Be specific and give examples of what he’s doing well or areas where he excels. James E. Neal Jr.’s book, "Effective Phrases for Performance Appraisals: A Guide to Successful Evaluations," includes five words and phrases that will help highlight an employee's contributions to you and your facility:

  • Achievement: For example, incorporate this into a statement such as "achieves optimal levels of occupancy while retaining rentals and reducing delinquency."

  • Communication skills: Saying something like, "effectively communicates with the home office staff," or "excels in tenant relations" will go a long way with an employee.

  • Creativity: Appreciating employees' creative side can make for happier, more motivated staff. In a performance review, try "seeks creative alternatives, such as [example: designing a new marketing plan] that drove [results: an increase in business rentals]."

  • Improvement: Employees like hearing they’re improving and it's being noticed. "Continues to grow and improve" and "is continuously planning for improvement" are two constructive phrases to use in a performance review.

  • Management ability: Having leadership skills and the ability to manage others is key for employee success. Incorporating phrases such as "provides support during periods of a manager change at other locations" or "provides team with support through [example]" will carry a lot of weight with your employee.

Also, discuss areas where the employee may need to improve, such as collections, customer service or site maintenance. Ask open-ended questions like the following, which will spark an honest conversation that allows you to each to see the other’s perspective:

  • What would you do to improve the situation?

  • How do/did you see the situation?

  • What is your desired result?

Next, offer solutions to help the employee achieve better results. If you’re a mid-size to large company, you may want to let him know that if he improves, there could be a chance for a promotion to area or district manager. Always look to promote from within. The manager already knows your company, its philosophy and policies.

A performance review isn’t just a time to give your staff "grades.” There’s nothing worse to your employee than listening to his supervisor run down a form and recite scores. Use this time to sit down in a professional atmosphere and have an open, honest discussion and solve any problems. In the end, this will help him be a better employee and improve the company’s revenue.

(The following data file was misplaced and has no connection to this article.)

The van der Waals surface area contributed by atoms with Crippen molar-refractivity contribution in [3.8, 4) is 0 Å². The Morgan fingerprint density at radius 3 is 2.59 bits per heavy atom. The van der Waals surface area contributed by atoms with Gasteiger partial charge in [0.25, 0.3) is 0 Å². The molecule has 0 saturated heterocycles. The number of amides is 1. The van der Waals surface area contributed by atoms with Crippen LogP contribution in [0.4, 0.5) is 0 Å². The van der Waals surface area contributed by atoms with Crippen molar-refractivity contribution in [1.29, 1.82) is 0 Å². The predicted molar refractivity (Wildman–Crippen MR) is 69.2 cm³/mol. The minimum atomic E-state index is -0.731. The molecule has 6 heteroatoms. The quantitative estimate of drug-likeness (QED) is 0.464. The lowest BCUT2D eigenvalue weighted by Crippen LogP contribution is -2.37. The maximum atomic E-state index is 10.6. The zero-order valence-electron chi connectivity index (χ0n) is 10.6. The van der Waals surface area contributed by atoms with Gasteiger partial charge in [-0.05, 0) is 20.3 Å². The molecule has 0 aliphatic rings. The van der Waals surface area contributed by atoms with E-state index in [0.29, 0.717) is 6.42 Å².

Try a Self-Review Session

I did this once with my staff. I gave them each a review sheet and asked them to evaluate their own performance. It wasn’t at all what I expected. They beat themselves up much worse than I ever would have! They were all doing a good job. However, I had a few minor issues, and each one knew exactly what those were; so they came to the meeting with solutions to improve their performance.

If you elect to do this, consider giving your manager a few questions to answer in advance and bring to the review. These might include:

  • How was your work performance this year?

  • What are your goals for the coming year, and how are you planning to achieve them?

  • What can I do to help you build your skills and achieve your goals?

Be Positive

Always end your review on a positive note! Offering encouragement and letting your manager know you appreciate what he does for you, your facility and tenants gives an added boost to a good review or lifts spirits after a less than encouraging one. Positive reinforcement can go a long way in giving your manager the confidence he needs to achieve higher profit-driven results for the next year. Remember, a pat on the back doesn't cost you a dime!

Follow Up

Finally, it’s critical to follow up with your manger after the evaluation. Always give him a copy of the written review and follow up with an e-mail summarizing what was discussed along with any stated goals and improvements. Then, start planning for the next appraisal!

Pamela Alton is the owner of Mini-Management Services, a company that has been placing self-storage managers in positions all over the United States since 1991. She also offers staff training, operational consulting, and facility audits and inspections. For more information, call 321.890.2245; e-mail [email protected]; visit